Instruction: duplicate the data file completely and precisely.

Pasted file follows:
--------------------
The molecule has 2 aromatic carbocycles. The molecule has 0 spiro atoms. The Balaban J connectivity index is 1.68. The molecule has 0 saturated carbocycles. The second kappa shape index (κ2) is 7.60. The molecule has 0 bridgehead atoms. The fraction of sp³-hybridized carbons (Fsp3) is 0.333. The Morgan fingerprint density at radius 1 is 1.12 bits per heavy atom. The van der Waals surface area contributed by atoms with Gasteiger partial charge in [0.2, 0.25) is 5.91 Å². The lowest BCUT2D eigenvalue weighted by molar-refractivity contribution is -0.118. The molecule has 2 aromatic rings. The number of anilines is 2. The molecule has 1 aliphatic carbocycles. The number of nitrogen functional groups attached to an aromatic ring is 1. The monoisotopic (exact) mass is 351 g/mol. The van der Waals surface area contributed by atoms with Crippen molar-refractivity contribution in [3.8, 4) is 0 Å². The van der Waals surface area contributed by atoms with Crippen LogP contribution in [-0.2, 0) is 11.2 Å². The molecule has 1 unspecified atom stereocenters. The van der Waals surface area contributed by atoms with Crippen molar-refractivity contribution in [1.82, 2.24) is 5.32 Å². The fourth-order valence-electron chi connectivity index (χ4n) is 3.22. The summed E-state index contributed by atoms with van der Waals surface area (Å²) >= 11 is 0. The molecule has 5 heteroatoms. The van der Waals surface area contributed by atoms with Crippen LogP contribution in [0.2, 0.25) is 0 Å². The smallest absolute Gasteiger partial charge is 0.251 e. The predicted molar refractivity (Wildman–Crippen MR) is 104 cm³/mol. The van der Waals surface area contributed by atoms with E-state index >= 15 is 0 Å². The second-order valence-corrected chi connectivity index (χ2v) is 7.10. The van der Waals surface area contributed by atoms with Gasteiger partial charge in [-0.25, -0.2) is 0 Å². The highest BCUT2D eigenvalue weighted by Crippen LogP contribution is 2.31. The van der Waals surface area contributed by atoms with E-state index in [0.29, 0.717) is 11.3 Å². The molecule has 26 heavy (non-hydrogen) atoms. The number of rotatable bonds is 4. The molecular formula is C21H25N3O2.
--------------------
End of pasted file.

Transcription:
The molecule has 2 aromatic carbocycles. The molecule has 0 spiro atoms. The Balaban J connectivity index is 1.68. The molecule has 0 saturated carbocycles. The second kappa shape index (κ2) is 7.60. The molecule has 0 bridgehead atoms. The fraction of sp³-hybridized carbons (Fsp3) is 0.333. The Morgan fingerprint density at radius 1 is 1.12 bits per heavy atom. The van der Waals surface area contributed by atoms with Gasteiger partial charge in [0.2, 0.25) is 5.91 Å². The lowest BCUT2D eigenvalue weighted by molar-refractivity contribution is -0.118. The molecule has 2 aromatic rings. The number of anilines is 2. The molecule has 1 aliphatic carbocycles. The number of nitrogen functional groups attached to an aromatic ring is 1. The monoisotopic (exact) mass is 351 g/mol. The van der Waals surface area contributed by atoms with Crippen molar-refractivity contribution in [3.8, 4) is 0 Å². The van der Waals surface area contributed by atoms with Crippen LogP contribution in [-0.2, 0) is 11.2 Å². The molecule has 1 unspecified atom stereocenters. The van der Waals surface area contributed by atoms with Crippen molar-refractivity contribution in [1.82, 2.24) is 5.32 Å². The fourth-order valence-electron chi connectivity index (χ4n) is 3.22. The summed E-state index contributed by atoms with van der Waals surface area (Å²) >= 11 is 0. The molecule has 5 heteroatoms. The van der Waals surface area contributed by atoms with Crippen LogP contribution in [0.2, 0.25) is 0 Å². The smallest absolute Gasteiger partial charge is 0.251 e. The predicted molar refractivity (Wildman–Crippen MR) is 104 cm³/mol. The van der Waals surface area contributed by atoms with E-state index >= 15 is 0 Å². The second-order valence-corrected chi connectivity index (χ2v) is 7.10. The van der Waals surface area contributed by atoms with Gasteiger partial charge in [-0.25, -0.2) is 0 Å². The highest BCUT2D eigenvalue weighted by Crippen LogP contribution is 2.31. The van der Waals surface area contributed by atoms with E-state index in [0.29, 0.717) is 11.3 Å². The molecule has 26 heavy (non-hydrogen) atoms. The number of rotatable bonds is 4. The molecular formula is C21H25N3O2.